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TOPIC: Knots

Knots 8 years 4 months ago #1


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Being that I am new to fly fishing I was looking for which knots that I should use to connect the leader to the fly line and so forth. I found these which I thought were pretty helpful.

Backing to Fly Line:
Albright Knot or Nail Knot


Fly Line to Braided Leader:
Loop-to-Loop Connection


Fly Line to Leader:
Nail Knot


Fly Line to Permanent Mono Loop:
Nail Knot a 6″-8″ monofilament butt section, then Loop-to-Loop Connection using Perfection Loop or Surgeon's Loop


Braided Leader Butt to Tippet:
Loop-to-Loop Connection using Perfection Loop on tippet or Surgeon’s Loop on tippet


Hand-Tied Leader:
Barrel Knots or Surgeon’s Knots


Leader to Tippet:
Surgeon’s Knot or Barrel Knot


Tippet to Fly:
(a) Clinch Knot
(b) killroys.com/knots/duncan-loop-or-uni-knot/
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Re: Knots 8 years 4 months ago #2


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Adam,
Thanks for posting the fly fishing knots, I love learning how to tie new knots.
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Re: Knots 8 years 1 month ago #3


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Im kinda new to fly fishing myself, mainly just tie flies for the fun of it. But, I have found the "loop to loop" works best for me. I do a lot of King Salmon fishing in the fall and snag underwater trees and rocks, so my leader breaks all the time. I can generally change my leader in 30 seconds this way. I tend to use mono for leader material as I have found it cheaper and the taper isn't very important for the Kings. Sorry for the late response but am enjoying the reading of all the old post!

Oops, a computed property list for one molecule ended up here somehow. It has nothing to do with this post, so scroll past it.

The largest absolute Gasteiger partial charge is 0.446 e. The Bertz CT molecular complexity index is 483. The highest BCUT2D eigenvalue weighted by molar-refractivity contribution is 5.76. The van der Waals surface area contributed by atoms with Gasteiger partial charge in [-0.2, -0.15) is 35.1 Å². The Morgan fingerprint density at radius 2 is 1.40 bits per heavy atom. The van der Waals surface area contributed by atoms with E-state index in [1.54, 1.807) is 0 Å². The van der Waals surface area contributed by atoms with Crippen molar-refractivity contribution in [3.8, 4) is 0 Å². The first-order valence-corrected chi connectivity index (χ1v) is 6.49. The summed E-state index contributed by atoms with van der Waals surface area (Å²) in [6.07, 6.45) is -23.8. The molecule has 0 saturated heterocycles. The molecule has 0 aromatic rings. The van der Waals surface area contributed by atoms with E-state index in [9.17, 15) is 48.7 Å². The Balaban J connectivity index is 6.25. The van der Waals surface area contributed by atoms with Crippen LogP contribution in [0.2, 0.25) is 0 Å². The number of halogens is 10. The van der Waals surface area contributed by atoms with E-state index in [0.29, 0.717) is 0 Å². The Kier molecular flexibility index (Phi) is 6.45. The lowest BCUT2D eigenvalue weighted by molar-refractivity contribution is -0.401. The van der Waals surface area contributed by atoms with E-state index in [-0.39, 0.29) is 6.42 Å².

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Re: Knots 8 years 1 month ago #4


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I'm a fan of the loop to loop connection. If done right it will not effect your cast.
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Re: Knots 7 years 1 week ago #5


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I use an Albright knot to tie the backing to the spool, a LOOOOONG Spider Hitch to create a loop-to-loop connection for backing to fly line (allows quick changes of the fly line, and creates some shock absorption getting the backing through the guides). For my leader, I use Perfection loops at both ends (line and tippet), and blood knots to tie different sections of leader together. The tippet to fly is a clinch knot for the majority of my fishing, but I will also occasionally use a surgeon's loop to the fly.
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Re: Knots 7 years 1 week ago #6


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Leader to Fly Line prefer the loop to loop but use to use the Nail Knot.

Simple Cinch Knot to attach the fly.
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Re: Knots 7 years 1 week ago #7


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there is a fantastic tool for tying nail knots called a Tie Fast

especially good when the warranty on your eyes has expired

www.orvis.com/store/product.aspx?pf_id=28tr

you tube --
Last Edit: 7 years 1 week ago by soccerdad.
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Knots 6 years 10 months ago #8


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Really nice posting. Thanks
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Knots 6 years 5 months ago #9